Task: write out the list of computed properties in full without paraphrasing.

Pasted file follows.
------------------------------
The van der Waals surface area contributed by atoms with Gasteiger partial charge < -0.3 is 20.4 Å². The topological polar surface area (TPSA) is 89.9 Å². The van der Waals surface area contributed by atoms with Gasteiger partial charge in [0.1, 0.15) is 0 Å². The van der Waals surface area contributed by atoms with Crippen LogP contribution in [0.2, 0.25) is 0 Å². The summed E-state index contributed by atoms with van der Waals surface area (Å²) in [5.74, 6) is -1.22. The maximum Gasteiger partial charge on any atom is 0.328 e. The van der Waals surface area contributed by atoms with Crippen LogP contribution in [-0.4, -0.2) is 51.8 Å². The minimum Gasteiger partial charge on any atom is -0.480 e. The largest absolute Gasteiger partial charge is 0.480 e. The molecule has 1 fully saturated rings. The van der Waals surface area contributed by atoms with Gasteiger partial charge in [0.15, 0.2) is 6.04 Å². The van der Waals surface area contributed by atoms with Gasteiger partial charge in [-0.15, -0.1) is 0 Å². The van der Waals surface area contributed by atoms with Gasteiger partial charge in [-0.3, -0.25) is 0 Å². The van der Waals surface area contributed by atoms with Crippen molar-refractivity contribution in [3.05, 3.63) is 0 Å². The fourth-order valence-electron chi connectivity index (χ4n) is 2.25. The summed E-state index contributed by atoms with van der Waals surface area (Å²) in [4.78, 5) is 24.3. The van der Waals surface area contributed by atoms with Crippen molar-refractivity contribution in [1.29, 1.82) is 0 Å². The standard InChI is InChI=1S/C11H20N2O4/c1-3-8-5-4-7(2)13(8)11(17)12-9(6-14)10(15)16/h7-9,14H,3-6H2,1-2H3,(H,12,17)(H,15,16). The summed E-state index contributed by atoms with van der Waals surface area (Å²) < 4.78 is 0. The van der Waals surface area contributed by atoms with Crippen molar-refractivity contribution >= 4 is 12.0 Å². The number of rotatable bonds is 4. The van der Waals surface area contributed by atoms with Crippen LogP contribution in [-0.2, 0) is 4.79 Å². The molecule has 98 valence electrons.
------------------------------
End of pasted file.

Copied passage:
The van der Waals surface area contributed by atoms with Gasteiger partial charge < -0.3 is 20.4 Å². The topological polar surface area (TPSA) is 89.9 Å². The van der Waals surface area contributed by atoms with Gasteiger partial charge in [0.1, 0.15) is 0 Å². The van der Waals surface area contributed by atoms with Crippen LogP contribution in [0.2, 0.25) is 0 Å². The summed E-state index contributed by atoms with van der Waals surface area (Å²) in [5.74, 6) is -1.22. The maximum Gasteiger partial charge on any atom is 0.328 e. The van der Waals surface area contributed by atoms with Crippen LogP contribution in [-0.4, -0.2) is 51.8 Å². The minimum Gasteiger partial charge on any atom is -0.480 e. The largest absolute Gasteiger partial charge is 0.480 e. The molecule has 1 fully saturated rings. The van der Waals surface area contributed by atoms with Gasteiger partial charge in [0.15, 0.2) is 6.04 Å². The van der Waals surface area contributed by atoms with Gasteiger partial charge in [-0.15, -0.1) is 0 Å². The van der Waals surface area contributed by atoms with Gasteiger partial charge in [-0.3, -0.25) is 0 Å². The van der Waals surface area contributed by atoms with Crippen molar-refractivity contribution in [3.05, 3.63) is 0 Å². The fourth-order valence-electron chi connectivity index (χ4n) is 2.25. The summed E-state index contributed by atoms with van der Waals surface area (Å²) in [4.78, 5) is 24.3. The van der Waals surface area contributed by atoms with Crippen molar-refractivity contribution in [1.29, 1.82) is 0 Å². The standard InChI is InChI=1S/C11H20N2O4/c1-3-8-5-4-7(2)13(8)11(17)12-9(6-14)10(15)16/h7-9,14H,3-6H2,1-2H3,(H,12,17)(H,15,16). The summed E-state index contributed by atoms with van der Waals surface area (Å²) < 4.78 is 0. The van der Waals surface area contributed by atoms with Crippen molar-refractivity contribution >= 4 is 12.0 Å². The number of rotatable bonds is 4. The van der Waals surface area contributed by atoms with Crippen LogP contribution in [-0.2, 0) is 4.79 Å². The molecule has 98 valence electrons.